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Fan; Hartinger, Dazeley, Villanueva, Dries; Göttinger Symphonie Orchester, Mueller. Texts and translations. Pan Classics PC 10342 (2)
IN 1908, MET GENERAL MANAGER Giulio Gatti-Casazza commissioned a double bill of Poe-inspired one-acts from Claude Debussy—one of the great might-have-beens in opera history. (Multiple bills were an easier sell at the turn of the twentieth century; the Met launched Puccini’s Trittico in 1918.) Although at one point performances were announced for Paris’s Opéra Comique, very little music was ever even sketched. In 1977, musicologist Carolyn Abbate, then a student at Yale, presentedin New Haven an amalgam of speculative orchestrations of some of the sketches and spoken dialogue from the libretto of The Fall of the House of Usher. The next year, she presented a somewhat expanded and altered version of this material in New York. More work was done by Juan Allende-Blin. Every so often, more material will surface, because Debussy’s widow used to give away single pages of his manuscripts. But very little workable material survives after the opening scene of Usher; for The Devil in the Belfry,there is far less.
Almost none of the above information is found in the booklet note for this release, which is billed as the two operas “completed and orchestrated by Robert Orledge.” With so little description of what Orledge has done, we are apparently meant to judge the pieces only on what we hear. On those terms, the Belfry is a write-off. It sounds like the early genre scenes of a Massenet opera without ever arriving at anything. There’s some humor in Orledge’s music, but it doesn’t match the humor of the libretto.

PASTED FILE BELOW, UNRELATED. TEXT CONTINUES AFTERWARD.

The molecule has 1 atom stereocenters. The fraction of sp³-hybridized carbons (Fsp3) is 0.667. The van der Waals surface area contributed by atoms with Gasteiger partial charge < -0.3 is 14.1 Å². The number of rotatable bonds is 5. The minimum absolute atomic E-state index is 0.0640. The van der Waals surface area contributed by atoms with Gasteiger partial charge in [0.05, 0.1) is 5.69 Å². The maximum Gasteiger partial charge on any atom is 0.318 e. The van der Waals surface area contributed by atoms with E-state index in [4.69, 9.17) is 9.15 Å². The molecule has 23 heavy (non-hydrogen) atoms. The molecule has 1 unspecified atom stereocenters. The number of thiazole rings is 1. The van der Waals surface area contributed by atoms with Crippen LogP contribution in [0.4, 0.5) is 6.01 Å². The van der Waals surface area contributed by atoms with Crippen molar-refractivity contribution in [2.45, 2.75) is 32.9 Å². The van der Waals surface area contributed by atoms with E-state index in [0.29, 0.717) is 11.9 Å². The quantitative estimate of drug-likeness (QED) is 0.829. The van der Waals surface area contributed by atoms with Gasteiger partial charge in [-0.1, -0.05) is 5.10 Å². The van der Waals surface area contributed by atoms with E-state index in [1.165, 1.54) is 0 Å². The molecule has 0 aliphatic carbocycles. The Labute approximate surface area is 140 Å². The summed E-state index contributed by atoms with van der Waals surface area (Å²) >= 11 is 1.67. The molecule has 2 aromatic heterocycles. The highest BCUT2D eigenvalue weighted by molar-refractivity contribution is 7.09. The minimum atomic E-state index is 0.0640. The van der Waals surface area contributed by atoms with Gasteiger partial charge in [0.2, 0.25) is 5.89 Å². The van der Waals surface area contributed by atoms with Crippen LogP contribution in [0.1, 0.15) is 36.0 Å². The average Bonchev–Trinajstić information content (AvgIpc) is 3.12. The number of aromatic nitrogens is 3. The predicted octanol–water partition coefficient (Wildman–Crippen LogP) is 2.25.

The case of Usher is more complicated. Any Debussyan will be fascinated to hear the opening two hundred bars, which Debussy sketched in short score (that is, with notations about orchestration). Things become more speculative as the piece goes on, far more speculative than in the cases of the completions of Lulu and Turandot, which can more fairly be called “completions.” On first hearing, it’s striking how much of the music sounds unlike anything Debussy ever wrote. On second hearing, it’s more striking that there are a few places, especially in Roderick’s final monologue, where it momentarily does sound like Debussy. But Orledge’s use of harp, contrabassoon, trilling French horns and percussion (the latter both in technique and ubiquity) sounds false. And Debussy, who was known to cut a single bar of music to adjust the larger proportions of a piece, would surely have had more fulfilling musical proportions for these scenes.
Lin Lin Fan displays a fresh, pure voice in both operas. Eugene Villanueva sings with a warm sound as Roderick’s friend, and William Dazeley offers solid technique and good line as Roderick. The text booklet, in addition to its disappointing lack of explication, prints the French text and English translation in different sections and offers an especially stilted English version. —William R. Braun